NDIS freedom is 'priceless'

Anita is thankful for the NDIS support.
Anita is thankful for the NDIS support. Georja Ryan

THERE is very little Anita Gamba, 56, (pictured), has not tried her hand at - accounting, painting, writing, quantum physics, teaching meditation ... and that's just her resume. 

It was this ingrained love of learning and steely determination that made her move to the US, one-year-old son and partner in tow, after being diagnosed with multiple sclerosis in 1989.

At the time, identification of the disease was new and there was little support available in Australia, so Anita gave up her career to pursue forward-thinking groups in the US to manage her MS.  

Within five years she found many symptoms, including loss of vision, difficulty speaking and impaired cognitive abilities, had dramatically improved and she was once again able to do daily tasks like washing her hair.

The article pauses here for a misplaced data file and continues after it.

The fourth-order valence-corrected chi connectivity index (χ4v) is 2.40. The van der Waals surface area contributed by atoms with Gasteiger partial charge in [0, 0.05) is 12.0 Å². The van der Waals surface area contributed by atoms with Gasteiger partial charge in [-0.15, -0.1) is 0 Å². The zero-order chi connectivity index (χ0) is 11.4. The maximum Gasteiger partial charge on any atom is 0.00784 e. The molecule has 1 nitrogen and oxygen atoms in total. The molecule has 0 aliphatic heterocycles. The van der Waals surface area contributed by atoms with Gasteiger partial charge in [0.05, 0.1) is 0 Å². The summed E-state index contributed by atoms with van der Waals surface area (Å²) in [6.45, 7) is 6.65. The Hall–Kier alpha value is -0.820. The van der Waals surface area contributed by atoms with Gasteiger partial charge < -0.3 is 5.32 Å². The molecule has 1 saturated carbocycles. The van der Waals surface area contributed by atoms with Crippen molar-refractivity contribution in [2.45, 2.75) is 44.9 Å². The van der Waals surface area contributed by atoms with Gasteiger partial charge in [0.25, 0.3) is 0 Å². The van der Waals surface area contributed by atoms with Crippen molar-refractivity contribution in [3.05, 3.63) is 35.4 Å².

Anita found career success with some powerful American companies, and life in the US proved fruitful for her until the financial crisis hit in 2008. In 2012 she returned to Australia.  

"I had no contacts here any more except for my mum and my sister," Anita said.  

"I spent most of the first year in a foetal position on mum's spare bed crying, but then I found the MS society.  

"And you know what's given me the best freedom? The NDIS. The NDIS gives control, independence and the dignity of having your own finances again.  

"Being able to choose my own carers, choose the functions, organisations and activities I want to be involved in is just priceless."  

Anita's story is evidence the NDIS is more than just a disability support network, but in some cases the key to getting your life back.   

More NDIS stories and helpful information HERE

Topics:  disability ndia ndis

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